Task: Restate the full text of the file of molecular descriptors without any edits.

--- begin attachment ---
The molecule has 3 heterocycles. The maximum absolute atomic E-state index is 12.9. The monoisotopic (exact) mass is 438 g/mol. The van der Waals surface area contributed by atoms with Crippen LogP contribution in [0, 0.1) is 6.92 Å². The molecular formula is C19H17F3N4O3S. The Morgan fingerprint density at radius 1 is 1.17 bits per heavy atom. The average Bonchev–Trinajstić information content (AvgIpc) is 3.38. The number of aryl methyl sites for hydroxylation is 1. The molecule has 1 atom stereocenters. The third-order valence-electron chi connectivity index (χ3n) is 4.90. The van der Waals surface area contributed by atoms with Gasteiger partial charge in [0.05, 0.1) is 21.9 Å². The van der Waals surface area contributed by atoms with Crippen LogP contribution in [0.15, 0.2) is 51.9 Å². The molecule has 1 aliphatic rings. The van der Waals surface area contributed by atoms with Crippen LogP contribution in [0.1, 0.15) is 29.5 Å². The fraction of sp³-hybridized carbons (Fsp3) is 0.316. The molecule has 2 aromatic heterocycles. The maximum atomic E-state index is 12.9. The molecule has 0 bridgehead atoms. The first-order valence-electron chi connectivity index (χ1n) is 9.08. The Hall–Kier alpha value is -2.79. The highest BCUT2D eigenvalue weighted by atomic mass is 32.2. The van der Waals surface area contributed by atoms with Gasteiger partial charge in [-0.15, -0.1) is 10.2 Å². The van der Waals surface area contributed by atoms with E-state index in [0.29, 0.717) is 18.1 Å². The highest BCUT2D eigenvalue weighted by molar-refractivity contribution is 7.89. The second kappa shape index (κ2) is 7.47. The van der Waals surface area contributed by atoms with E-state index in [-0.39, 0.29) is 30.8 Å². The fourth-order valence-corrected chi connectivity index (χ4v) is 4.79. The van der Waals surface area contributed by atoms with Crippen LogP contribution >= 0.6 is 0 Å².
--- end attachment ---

The molecule has 3 heterocycles. The maximum absolute atomic E-state index is 12.9. The monoisotopic (exact) mass is 438 g/mol. The van der Waals surface area contributed by atoms with Crippen LogP contribution in [0, 0.1) is 6.92 Å². The molecular formula is C19H17F3N4O3S. The Morgan fingerprint density at radius 1 is 1.17 bits per heavy atom. The average Bonchev–Trinajstić information content (AvgIpc) is 3.38. The number of aryl methyl sites for hydroxylation is 1. The molecule has 1 atom stereocenters. The third-order valence-electron chi connectivity index (χ3n) is 4.90. The van der Waals surface area contributed by atoms with Gasteiger partial charge in [0.05, 0.1) is 21.9 Å². The van der Waals surface area contributed by atoms with Crippen LogP contribution in [0.15, 0.2) is 51.9 Å². The molecule has 1 aliphatic rings. The van der Waals surface area contributed by atoms with Crippen LogP contribution in [0.1, 0.15) is 29.5 Å². The fraction of sp³-hybridized carbons (Fsp3) is 0.316. The molecule has 2 aromatic heterocycles. The maximum atomic E-state index is 12.9. The molecule has 0 bridgehead atoms. The first-order valence-electron chi connectivity index (χ1n) is 9.08. The Hall–Kier alpha value is -2.79. The highest BCUT2D eigenvalue weighted by atomic mass is 32.2. The van der Waals surface area contributed by atoms with Gasteiger partial charge in [-0.15, -0.1) is 10.2 Å². The van der Waals surface area contributed by atoms with E-state index in [0.29, 0.717) is 18.1 Å². The highest BCUT2D eigenvalue weighted by molar-refractivity contribution is 7.89. The second kappa shape index (κ2) is 7.47. The van der Waals surface area contributed by atoms with E-state index in [-0.39, 0.29) is 30.8 Å². The fourth-order valence-corrected chi connectivity index (χ4v) is 4.79. The van der Waals surface area contributed by atoms with Crippen LogP contribution >= 0.6 is 0 Å².